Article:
In the wake of parent and community outcry, the Charleston County School District is changing the way it alerts families of coronavirus cases in the classroom.
The new protocol comes after more than 800 people signed an online petition last week calling on district officials to update its COVID-19 notification policy.
Under the district's previous protocol, parents only received a notification about a COVID-19 case if their child was deemed to be a "close contact" of a coronavirus-positive individual. As defined by the state health agency, this includes anyone who has been within 6 feet of a positive case for 15 minutes or longer.
But starting Tuesday, all CCSD parents of early childhood, primary school or elementary grade students will be informed by email if their child shared a classroom with a COVID-19 positive person.
Middle and high schoolers will not receive this so-called "classroom notification." Students in those grades will only be notified if they're determined to be a close contact.
Superintendent Gerrita Postlewait told board members Monday that district officials were looking into the possibility of updating the policy after receiving an outpouring of feedback from parents about the existing measures.
"This is another way that parents and guardians can feel safe about sending their kids to school," said district spokesman Andy Pruitt said. "We wanted to provide that opportunity."
Families were alerted of the updated notification protocol Friday night.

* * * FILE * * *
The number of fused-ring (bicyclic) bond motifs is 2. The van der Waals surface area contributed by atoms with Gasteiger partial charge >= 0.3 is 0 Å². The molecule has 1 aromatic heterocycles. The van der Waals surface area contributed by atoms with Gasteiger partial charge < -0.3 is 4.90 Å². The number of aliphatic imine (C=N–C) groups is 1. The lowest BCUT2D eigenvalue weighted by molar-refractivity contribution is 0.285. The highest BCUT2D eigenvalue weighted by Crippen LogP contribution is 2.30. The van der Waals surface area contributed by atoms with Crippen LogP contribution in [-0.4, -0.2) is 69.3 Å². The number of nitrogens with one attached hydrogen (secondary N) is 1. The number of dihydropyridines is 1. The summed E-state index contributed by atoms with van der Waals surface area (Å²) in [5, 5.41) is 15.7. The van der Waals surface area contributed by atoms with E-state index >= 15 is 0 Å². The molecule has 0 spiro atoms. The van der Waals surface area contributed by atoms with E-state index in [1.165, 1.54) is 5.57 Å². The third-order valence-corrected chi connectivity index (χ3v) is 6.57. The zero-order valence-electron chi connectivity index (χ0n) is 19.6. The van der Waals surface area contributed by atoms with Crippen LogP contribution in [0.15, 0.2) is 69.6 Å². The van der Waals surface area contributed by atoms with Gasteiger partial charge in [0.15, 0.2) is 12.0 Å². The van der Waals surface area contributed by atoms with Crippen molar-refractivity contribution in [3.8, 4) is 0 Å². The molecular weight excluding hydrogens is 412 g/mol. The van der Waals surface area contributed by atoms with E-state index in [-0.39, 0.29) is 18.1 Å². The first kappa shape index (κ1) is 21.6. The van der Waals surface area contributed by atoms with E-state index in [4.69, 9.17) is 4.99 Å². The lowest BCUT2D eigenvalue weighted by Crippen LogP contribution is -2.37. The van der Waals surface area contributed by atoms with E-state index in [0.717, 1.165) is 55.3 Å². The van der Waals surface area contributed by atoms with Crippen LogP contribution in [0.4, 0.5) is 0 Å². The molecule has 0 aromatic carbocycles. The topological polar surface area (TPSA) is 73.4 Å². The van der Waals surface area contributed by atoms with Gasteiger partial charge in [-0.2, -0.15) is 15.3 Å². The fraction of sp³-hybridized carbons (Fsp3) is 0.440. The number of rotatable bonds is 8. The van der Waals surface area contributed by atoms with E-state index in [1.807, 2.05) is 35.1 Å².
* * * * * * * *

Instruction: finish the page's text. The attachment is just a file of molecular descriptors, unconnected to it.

For North Charleston parent Toni Reale, it was welcome news.
Reale and several other parents at Malcolm C. Hursey Montessori School helped organize the petition after five students in their children's classes tested positive for the virus.
At least four of those children were asymptomatic, Reale said, and several families who later tested positive received no notification from the district about the situation.
"I want to thank the superintendent and the board members and all of the parents who signed onto the petition," Reale said. "I appreciate that we’re making progress on this to protect the health and safety of our students teachers and the staff."
Still, she said, there's more work that needs to be done.
"There’s one major problem with this: The definition of close contact is just not reality," Reale said.
The incident at Hursey is evidence students are still spreading the virus to each other, she said, especially young elementary schoolers who have a hard time maintaining 6 feet of social distance and keeping their masks on. Reale also feels that middle and high school students should also be included as "classroom contacts."
The district has previously cited the numerous class changes that middle and high schoolers engage in throughout the day as its reasoning to why they were not being considered for the policy update.
To learn more about CCSD's new notification policy and see how many cases have been reported, go to ccsdschools.com/COVID-notification.